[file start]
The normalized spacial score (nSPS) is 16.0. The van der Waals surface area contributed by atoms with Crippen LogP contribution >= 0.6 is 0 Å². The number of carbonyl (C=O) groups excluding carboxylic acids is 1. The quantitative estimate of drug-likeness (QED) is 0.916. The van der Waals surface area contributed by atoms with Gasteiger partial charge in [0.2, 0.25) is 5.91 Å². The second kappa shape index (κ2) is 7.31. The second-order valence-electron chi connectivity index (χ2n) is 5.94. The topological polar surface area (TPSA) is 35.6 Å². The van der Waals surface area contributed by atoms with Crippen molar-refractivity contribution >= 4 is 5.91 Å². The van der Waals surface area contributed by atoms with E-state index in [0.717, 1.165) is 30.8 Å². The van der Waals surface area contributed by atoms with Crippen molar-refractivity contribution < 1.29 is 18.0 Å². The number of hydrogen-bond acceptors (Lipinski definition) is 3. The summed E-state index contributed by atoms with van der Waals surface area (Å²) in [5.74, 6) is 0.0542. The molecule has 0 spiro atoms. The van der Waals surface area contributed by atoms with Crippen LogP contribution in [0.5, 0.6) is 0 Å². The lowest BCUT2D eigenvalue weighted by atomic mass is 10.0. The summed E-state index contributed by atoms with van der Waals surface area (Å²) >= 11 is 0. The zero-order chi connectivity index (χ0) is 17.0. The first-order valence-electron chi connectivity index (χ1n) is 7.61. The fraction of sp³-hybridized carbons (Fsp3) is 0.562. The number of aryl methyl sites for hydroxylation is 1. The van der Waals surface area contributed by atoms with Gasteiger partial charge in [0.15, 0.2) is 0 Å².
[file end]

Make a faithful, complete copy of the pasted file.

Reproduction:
The normalized spacial score (nSPS) is 16.0. The van der Waals surface area contributed by atoms with Crippen LogP contribution >= 0.6 is 0 Å². The number of carbonyl (C=O) groups excluding carboxylic acids is 1. The quantitative estimate of drug-likeness (QED) is 0.916. The van der Waals surface area contributed by atoms with Gasteiger partial charge in [0.2, 0.25) is 5.91 Å². The second kappa shape index (κ2) is 7.31. The second-order valence-electron chi connectivity index (χ2n) is 5.94. The topological polar surface area (TPSA) is 35.6 Å². The van der Waals surface area contributed by atoms with Crippen molar-refractivity contribution >= 4 is 5.91 Å². The van der Waals surface area contributed by atoms with E-state index in [0.717, 1.165) is 30.8 Å². The van der Waals surface area contributed by atoms with Crippen molar-refractivity contribution < 1.29 is 18.0 Å². The number of hydrogen-bond acceptors (Lipinski definition) is 3. The summed E-state index contributed by atoms with van der Waals surface area (Å²) in [5.74, 6) is 0.0542. The molecule has 0 spiro atoms. The van der Waals surface area contributed by atoms with Crippen LogP contribution in [0.5, 0.6) is 0 Å². The lowest BCUT2D eigenvalue weighted by atomic mass is 10.0. The summed E-state index contributed by atoms with van der Waals surface area (Å²) >= 11 is 0. The zero-order chi connectivity index (χ0) is 17.0. The first-order valence-electron chi connectivity index (χ1n) is 7.61. The fraction of sp³-hybridized carbons (Fsp3) is 0.562. The number of aryl methyl sites for hydroxylation is 1. The van der Waals surface area contributed by atoms with Gasteiger partial charge in [0.15, 0.2) is 0 Å².